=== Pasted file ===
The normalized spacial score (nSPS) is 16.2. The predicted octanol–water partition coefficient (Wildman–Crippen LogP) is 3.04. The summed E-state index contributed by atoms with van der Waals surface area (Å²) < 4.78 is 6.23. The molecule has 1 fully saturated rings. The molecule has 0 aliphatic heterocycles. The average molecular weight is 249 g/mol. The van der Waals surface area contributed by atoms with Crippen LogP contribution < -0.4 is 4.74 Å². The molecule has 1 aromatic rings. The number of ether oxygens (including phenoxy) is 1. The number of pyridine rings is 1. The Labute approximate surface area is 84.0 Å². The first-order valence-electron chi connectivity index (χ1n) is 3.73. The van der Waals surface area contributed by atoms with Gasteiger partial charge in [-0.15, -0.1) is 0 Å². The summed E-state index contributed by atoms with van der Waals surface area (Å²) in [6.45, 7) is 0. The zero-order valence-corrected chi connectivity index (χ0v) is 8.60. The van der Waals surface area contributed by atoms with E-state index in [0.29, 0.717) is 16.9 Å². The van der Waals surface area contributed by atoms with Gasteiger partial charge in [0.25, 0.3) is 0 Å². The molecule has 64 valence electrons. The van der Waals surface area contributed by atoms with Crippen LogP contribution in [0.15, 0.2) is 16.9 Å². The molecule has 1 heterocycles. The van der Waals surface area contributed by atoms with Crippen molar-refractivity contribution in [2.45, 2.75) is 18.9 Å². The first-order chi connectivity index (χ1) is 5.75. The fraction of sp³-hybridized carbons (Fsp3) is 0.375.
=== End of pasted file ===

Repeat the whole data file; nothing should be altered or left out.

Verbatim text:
The normalized spacial score (nSPS) is 16.2. The predicted octanol–water partition coefficient (Wildman–Crippen LogP) is 3.04. The summed E-state index contributed by atoms with van der Waals surface area (Å²) < 4.78 is 6.23. The molecule has 1 fully saturated rings. The molecule has 0 aliphatic heterocycles. The average molecular weight is 249 g/mol. The van der Waals surface area contributed by atoms with Crippen LogP contribution < -0.4 is 4.74 Å². The molecule has 1 aromatic rings. The number of ether oxygens (including phenoxy) is 1. The number of pyridine rings is 1. The Labute approximate surface area is 84.0 Å². The first-order valence-electron chi connectivity index (χ1n) is 3.73. The van der Waals surface area contributed by atoms with Gasteiger partial charge in [-0.15, -0.1) is 0 Å². The summed E-state index contributed by atoms with van der Waals surface area (Å²) in [6.45, 7) is 0. The zero-order valence-corrected chi connectivity index (χ0v) is 8.60. The van der Waals surface area contributed by atoms with E-state index in [0.29, 0.717) is 16.9 Å². The van der Waals surface area contributed by atoms with Gasteiger partial charge in [0.25, 0.3) is 0 Å². The molecule has 64 valence electrons. The van der Waals surface area contributed by atoms with Crippen LogP contribution in [0.15, 0.2) is 16.9 Å². The molecule has 1 heterocycles. The van der Waals surface area contributed by atoms with Crippen molar-refractivity contribution in [2.45, 2.75) is 18.9 Å². The first-order chi connectivity index (χ1) is 5.75. The fraction of sp³-hybridized carbons (Fsp3) is 0.375.